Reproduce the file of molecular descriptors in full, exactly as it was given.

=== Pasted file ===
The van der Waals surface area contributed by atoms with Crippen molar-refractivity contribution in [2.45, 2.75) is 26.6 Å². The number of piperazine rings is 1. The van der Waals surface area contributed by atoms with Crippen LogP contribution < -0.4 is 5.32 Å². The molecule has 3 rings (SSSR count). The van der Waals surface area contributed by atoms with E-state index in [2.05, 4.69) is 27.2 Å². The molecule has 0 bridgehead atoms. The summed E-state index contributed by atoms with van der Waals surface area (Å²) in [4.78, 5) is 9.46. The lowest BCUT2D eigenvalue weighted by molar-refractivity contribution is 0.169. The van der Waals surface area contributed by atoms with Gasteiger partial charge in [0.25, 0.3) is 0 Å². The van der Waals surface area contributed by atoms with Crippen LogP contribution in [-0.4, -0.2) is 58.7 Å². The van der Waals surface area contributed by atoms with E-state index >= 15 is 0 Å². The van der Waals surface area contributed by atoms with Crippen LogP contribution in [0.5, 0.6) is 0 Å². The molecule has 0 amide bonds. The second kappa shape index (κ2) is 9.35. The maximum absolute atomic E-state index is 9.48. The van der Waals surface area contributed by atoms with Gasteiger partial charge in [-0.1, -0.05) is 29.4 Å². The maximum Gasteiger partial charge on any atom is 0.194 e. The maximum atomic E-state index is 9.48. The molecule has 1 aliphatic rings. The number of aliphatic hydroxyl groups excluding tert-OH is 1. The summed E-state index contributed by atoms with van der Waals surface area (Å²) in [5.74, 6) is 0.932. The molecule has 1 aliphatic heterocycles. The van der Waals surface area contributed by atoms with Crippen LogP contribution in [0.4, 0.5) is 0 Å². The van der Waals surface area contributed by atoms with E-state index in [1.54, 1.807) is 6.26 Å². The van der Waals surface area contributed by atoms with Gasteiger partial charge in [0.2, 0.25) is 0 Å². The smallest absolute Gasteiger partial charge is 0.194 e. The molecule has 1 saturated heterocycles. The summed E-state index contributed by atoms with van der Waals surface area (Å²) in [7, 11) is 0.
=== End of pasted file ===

The van der Waals surface area contributed by atoms with Crippen molar-refractivity contribution in [2.45, 2.75) is 26.6 Å². The number of piperazine rings is 1. The van der Waals surface area contributed by atoms with Crippen LogP contribution < -0.4 is 5.32 Å². The molecule has 3 rings (SSSR count). The van der Waals surface area contributed by atoms with E-state index in [2.05, 4.69) is 27.2 Å². The molecule has 0 bridgehead atoms. The summed E-state index contributed by atoms with van der Waals surface area (Å²) in [4.78, 5) is 9.46. The lowest BCUT2D eigenvalue weighted by molar-refractivity contribution is 0.169. The van der Waals surface area contributed by atoms with Gasteiger partial charge in [0.25, 0.3) is 0 Å². The van der Waals surface area contributed by atoms with Crippen LogP contribution in [-0.4, -0.2) is 58.7 Å². The van der Waals surface area contributed by atoms with E-state index >= 15 is 0 Å². The van der Waals surface area contributed by atoms with Crippen LogP contribution in [0.5, 0.6) is 0 Å². The molecule has 0 amide bonds. The second kappa shape index (κ2) is 9.35. The maximum absolute atomic E-state index is 9.48. The van der Waals surface area contributed by atoms with Gasteiger partial charge in [-0.1, -0.05) is 29.4 Å². The maximum Gasteiger partial charge on any atom is 0.194 e. The maximum atomic E-state index is 9.48. The molecule has 1 aliphatic rings. The number of aliphatic hydroxyl groups excluding tert-OH is 1. The summed E-state index contributed by atoms with van der Waals surface area (Å²) in [5.74, 6) is 0.932. The molecule has 1 aliphatic heterocycles. The van der Waals surface area contributed by atoms with Crippen LogP contribution in [0.4, 0.5) is 0 Å². The van der Waals surface area contributed by atoms with E-state index in [1.54, 1.807) is 6.26 Å². The van der Waals surface area contributed by atoms with Gasteiger partial charge in [0.2, 0.25) is 0 Å². The smallest absolute Gasteiger partial charge is 0.194 e. The molecule has 1 saturated heterocycles. The summed E-state index contributed by atoms with van der Waals surface area (Å²) in [7, 11) is 0.